UFC-Que Choisir denounces banking incident fees

In a press release published on Tuesday June 7, consumer advocacy group UFC-Que Choisir calls on the government to regulate the charges levied by banks in the event of direct debit incidents.

Direct debit rejection fees, intervention fees and information letters

In the middle of the election period, just a few days before the legislative elections, the appeal by the consumer protection association UFC-Que Choisir could well have an impact on the campaign, which is already largely dominated by the issue of purchasing power.

In a press release published on June 7, UFC-Que Choisir " urges " the government "to put a stop to banks' excesses in terms of incident fees, particularly for rejected direct debits ".


According to the association, direct debit rejection fees would have earned banks up to 1.8 billion euros in 2020. Banks also charge fees when a direct debit is authorized despite insufficient funds, and sometimes add to the bill by sending an "information" letter.

Intervention fees are legally capped at 8 euros per transaction, and the average charge for an information letter is 10.70 euros. According to UFC-Que Choisir, one bank in four, " all members of the Banques Populaires - Caisse d'Epargne Group ", sends these letters. Finally, in the event of a direct debit rejection, a fee capped at 20 euros is systematically charged.

Much higher fees than in neighboring European countries

UFC-Que Choisir also warns about charges for rejecting duplicate direct debits. UFC-Que Choisir also warns of duplicate direct debit charges: " 20% of these collections involve overpayments to banks ", the association says.

Rejected direct debits are in fact presented a second time by creditors within a period of between 4 and 10 days, resulting in double charges if the account has not been funded since the last direct debit rejection. UFC-Que Choisir estimates that, in 2020, banks collected around 400 million euros in double charges alone.

Consumers can ask to be reimbursed for these double charges, but in practice, things are more complex.

" With the exception of La Banque Postale and BRED Banque Populaire, which automatically pass on the full amount of the surcharge, 90% of banks simply do not inform their customers of this right on their price brochures," deplores UFC-Que Choisir.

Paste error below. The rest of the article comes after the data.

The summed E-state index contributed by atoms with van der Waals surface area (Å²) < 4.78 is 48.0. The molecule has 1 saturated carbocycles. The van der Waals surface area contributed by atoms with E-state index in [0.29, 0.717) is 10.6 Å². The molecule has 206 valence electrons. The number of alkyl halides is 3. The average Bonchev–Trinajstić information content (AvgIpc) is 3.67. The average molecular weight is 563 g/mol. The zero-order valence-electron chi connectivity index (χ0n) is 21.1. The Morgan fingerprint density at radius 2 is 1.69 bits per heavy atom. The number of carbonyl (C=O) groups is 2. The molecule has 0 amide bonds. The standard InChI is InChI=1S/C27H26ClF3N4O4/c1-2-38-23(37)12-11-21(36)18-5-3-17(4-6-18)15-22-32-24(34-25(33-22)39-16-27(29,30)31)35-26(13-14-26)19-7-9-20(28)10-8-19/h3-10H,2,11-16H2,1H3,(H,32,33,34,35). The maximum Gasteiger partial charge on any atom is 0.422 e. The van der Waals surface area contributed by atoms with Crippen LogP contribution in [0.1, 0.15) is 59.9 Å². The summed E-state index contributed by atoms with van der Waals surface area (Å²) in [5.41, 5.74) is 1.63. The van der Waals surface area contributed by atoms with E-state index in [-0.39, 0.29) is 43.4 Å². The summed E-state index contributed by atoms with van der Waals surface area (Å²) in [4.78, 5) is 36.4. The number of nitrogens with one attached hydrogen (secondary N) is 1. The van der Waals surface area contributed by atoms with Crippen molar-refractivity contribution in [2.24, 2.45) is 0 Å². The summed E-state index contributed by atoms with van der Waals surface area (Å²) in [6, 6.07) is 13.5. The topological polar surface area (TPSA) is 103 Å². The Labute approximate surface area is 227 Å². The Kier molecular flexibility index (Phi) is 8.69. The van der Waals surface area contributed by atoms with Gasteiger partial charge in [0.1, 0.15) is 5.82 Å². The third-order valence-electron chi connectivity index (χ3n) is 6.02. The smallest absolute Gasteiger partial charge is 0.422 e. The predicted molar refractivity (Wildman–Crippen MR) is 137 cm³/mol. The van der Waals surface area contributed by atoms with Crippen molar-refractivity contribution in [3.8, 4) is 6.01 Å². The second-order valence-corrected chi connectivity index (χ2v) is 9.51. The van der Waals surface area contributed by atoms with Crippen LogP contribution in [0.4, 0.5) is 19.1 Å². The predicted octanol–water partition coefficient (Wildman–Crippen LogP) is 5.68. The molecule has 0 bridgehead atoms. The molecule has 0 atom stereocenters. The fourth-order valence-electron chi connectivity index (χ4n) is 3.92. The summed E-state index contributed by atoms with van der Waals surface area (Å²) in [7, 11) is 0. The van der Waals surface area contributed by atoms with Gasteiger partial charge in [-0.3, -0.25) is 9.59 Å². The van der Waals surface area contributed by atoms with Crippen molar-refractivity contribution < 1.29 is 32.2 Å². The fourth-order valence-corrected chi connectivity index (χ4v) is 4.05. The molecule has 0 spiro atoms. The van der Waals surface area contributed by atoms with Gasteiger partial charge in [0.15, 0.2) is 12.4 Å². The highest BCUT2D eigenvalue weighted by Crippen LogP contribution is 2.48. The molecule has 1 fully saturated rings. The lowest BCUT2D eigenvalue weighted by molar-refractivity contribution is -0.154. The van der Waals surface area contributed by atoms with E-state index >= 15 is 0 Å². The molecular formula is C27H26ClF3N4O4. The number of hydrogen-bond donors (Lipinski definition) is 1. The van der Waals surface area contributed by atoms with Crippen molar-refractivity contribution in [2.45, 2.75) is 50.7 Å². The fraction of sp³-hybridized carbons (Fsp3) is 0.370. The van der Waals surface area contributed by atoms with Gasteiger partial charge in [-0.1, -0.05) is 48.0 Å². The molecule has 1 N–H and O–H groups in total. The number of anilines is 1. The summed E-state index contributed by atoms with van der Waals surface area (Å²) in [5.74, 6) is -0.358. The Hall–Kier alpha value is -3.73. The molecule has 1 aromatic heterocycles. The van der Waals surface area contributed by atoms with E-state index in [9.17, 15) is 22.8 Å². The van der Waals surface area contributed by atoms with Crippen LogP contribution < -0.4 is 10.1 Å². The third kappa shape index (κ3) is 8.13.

The association has calculated that direct debit rejection fees are 3 times higher in France than in Belgium, where they are charged at 6.90 euros per transaction versus 20 euros in France, 8 times higher than in Italy, where they are charged at 2.50 euros, and 17 times higher than in Germany, where they are limited to 1.20 euros per transaction.

According to UFC-Que Choisir, the average duration of a bank intervention for direct debit rejection is less than 1 minute 30, and banks make an 86% margin on these fees.

A call for greater control and transparency in bank incident fees

Since the Gilets Jaunes crisis, a scheme to cap bank incident fees has been introduced, but it only applies to customers considered to be in a financially fragile situation, notably those who have filed for overindebtedness or have been registered for more than 3 months in the Fichier central des chèques.

UFC-Que Choisir is asking banks to be more transparent, and is calling for bank incident fees to be regulated.

In detail, the association is calling on the government to " cap incident charges in line with the costs actually borne by banks ", to extend the 25-euro per month cap to all customers, whether or not they are in a situation of financial fragility, and to make it compulsory to reimburse the cost of rejecting a direct debit that has been debited twice.

According to the association, these various measures would " free up at least 1 billion euros for consumer budgets in a context of high inflation ".